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I have a question about the sequential continuity of the set of probability measures. Let $\Omega$ be the space of continuous functions defined in $[0,1]$ taking values in $\mathbb{R}$. Let $\mathcal{P}$ be the set of probability measures under which the canonical process $X_t(\omega):=\omega_t$ is a local martingale. \

Let $\mu=(\mu_t)_{0\leq t\leq 1}$ be a familly of marginal distribution such that

$$\int_{\mathbb{R}}x\mu_s(dx)=\int_{\mathbb{R}}x\mu_t(dx),\ \ \forall s, t\in [0,1]$$

Define

$$\mathcal{P}(\mu)=\{\mathbb{P}\in\mathcal{P}: \mathbb{P}\circ X_t^{-1}=\mu_t,\ \ \forall t\in [0,1]\}$$

$$\mathcal{P}^n(\mu)=\{\mathbb{P}\in\mathcal{P}: \mathbb{P}\circ X_{t_k}^{-1}=\mu_{t_k},\ \ \forall 0\leq k\leq 2^n\}$$

where

$$t_k=\frac{k}{n},\ \ 0\leq k\leq 2^n$$

In other words, under any $\mathbb{P}\in\mathcal{P}(\mu)$, $X_t$ has marginal distribution $\mu_t$ and under any $\mathbb{P}\in\mathcal{P}^n(\mu)$, $X_{t_k}$ has marginal distribution $\mu_{t_k}$. My question is whether we have

$$\bigcap_{n\geq 1}\mathcal{P}^n(\mu)=\mathcal{P}(\mu)$$

In particular, for any bounded continuous function $f$ defined on $\Omega$, do we have

$$\lim_{n\rightarrow\infty}\sup_{\mathbb{P}\in\mathcal{P}^n(\mu)}E^{\mathbb{P}}[f(X)]=\sup_{\mathbb{P}\in\mathcal{P}(\mu)}E^{\mathbb{P}}[f(X)] (\ast)$$

I am now reading Convergence of probability measures, and I think of this question for some time. Intuitively I believe the answer is yes, but I do not find a rigorous proof of $(\ast)$. If someone knows the result or can prove it, please help me. Many thanks!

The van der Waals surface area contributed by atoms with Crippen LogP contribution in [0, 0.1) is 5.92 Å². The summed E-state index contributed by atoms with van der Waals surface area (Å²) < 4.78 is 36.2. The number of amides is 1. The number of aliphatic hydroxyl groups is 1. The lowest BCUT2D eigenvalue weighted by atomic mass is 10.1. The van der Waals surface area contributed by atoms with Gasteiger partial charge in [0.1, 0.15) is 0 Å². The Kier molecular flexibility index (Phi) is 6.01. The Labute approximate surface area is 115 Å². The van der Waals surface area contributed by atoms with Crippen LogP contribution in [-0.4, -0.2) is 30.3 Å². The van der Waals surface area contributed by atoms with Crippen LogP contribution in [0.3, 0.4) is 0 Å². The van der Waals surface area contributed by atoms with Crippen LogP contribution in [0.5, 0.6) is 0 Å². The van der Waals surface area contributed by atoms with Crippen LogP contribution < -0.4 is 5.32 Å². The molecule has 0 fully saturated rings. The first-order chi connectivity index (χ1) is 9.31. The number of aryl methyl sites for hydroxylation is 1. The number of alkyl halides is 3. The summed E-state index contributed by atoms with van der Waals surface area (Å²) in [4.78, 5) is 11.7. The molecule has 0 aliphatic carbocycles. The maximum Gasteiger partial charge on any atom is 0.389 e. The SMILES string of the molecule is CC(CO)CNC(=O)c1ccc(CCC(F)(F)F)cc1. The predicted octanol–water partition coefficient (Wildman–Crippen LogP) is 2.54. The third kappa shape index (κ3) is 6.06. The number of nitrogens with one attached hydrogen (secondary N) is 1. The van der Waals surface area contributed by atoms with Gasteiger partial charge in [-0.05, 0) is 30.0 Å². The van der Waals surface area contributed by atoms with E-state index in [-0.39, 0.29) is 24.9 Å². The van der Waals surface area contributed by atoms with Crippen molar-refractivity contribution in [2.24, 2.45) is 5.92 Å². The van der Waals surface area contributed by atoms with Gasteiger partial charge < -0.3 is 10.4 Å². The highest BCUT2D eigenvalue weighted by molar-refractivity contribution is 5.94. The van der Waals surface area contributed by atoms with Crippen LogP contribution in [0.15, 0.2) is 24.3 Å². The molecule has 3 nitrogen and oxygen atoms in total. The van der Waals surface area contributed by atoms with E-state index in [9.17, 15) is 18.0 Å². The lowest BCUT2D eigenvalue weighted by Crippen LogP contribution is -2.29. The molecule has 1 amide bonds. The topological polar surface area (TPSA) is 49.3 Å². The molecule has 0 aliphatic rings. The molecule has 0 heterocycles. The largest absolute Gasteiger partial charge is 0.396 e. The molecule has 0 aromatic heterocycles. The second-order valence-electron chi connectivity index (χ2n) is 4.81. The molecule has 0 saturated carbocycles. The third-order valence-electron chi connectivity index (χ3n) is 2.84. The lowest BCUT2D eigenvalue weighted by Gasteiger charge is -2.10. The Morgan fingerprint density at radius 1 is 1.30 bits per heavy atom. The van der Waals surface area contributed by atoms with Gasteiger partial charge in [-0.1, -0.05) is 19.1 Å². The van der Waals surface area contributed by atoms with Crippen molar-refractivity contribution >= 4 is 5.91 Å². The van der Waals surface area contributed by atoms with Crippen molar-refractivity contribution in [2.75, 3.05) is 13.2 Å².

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It is not hard to show $\cap_{n\geq 1}\mathcal{P}^n(\mu)=\mathcal{P}(\mu)$. $\forall\mathbb{P}\in\cap_{n\geq 1}\mathcal{P}^n(\mu)$, we show $X_t\sim\mu_t$, for the tranformation of Fourier of $X_t$ characterize uniquely its distribution. Since there exists a sequence $t_n$ such that $t_k=k_n/2^n$ and $t_n\rightarrow t$, then –  user84572 Sep 6 '13 at 11:58
    
we have by continuity of $X$ that $E^{\mathbb{P}}[X_{t_n}]\rightarrow E^{\mathbb{P}}[X_{t}]$, which implies that we have necessarily $X_t\sim\mu_t$. –  user84572 Sep 6 '13 at 12:01
    
To prove $(\ast)$, if and only if for any $\varepsilon>0$, there exists $n$ such that $\forall\mathbb{P}\in\mathcal{P}^n(\mu)$, we can find $\mathbb{P}'\in\mathcal{P}^n(\mu)$ with –  user84572 Sep 6 '13 at 12:04
    
To prove $(\ast)$, if and only if for any $\varepsilon>0$, there exists $n$ such that $\forall\mathbb{P}\in\mathcal{P}^n(\mu)$, we can find $\mathbb{P}'\in\mathcal{P}^n(\mu)$ with $E^{\mathbb{P}}[f(X)]\leq E^{\mathbb{P}'}[f(X)]$, but I have not found an estimation of their difference, could someone can help me? –  user84572 Sep 6 '13 at 12:22
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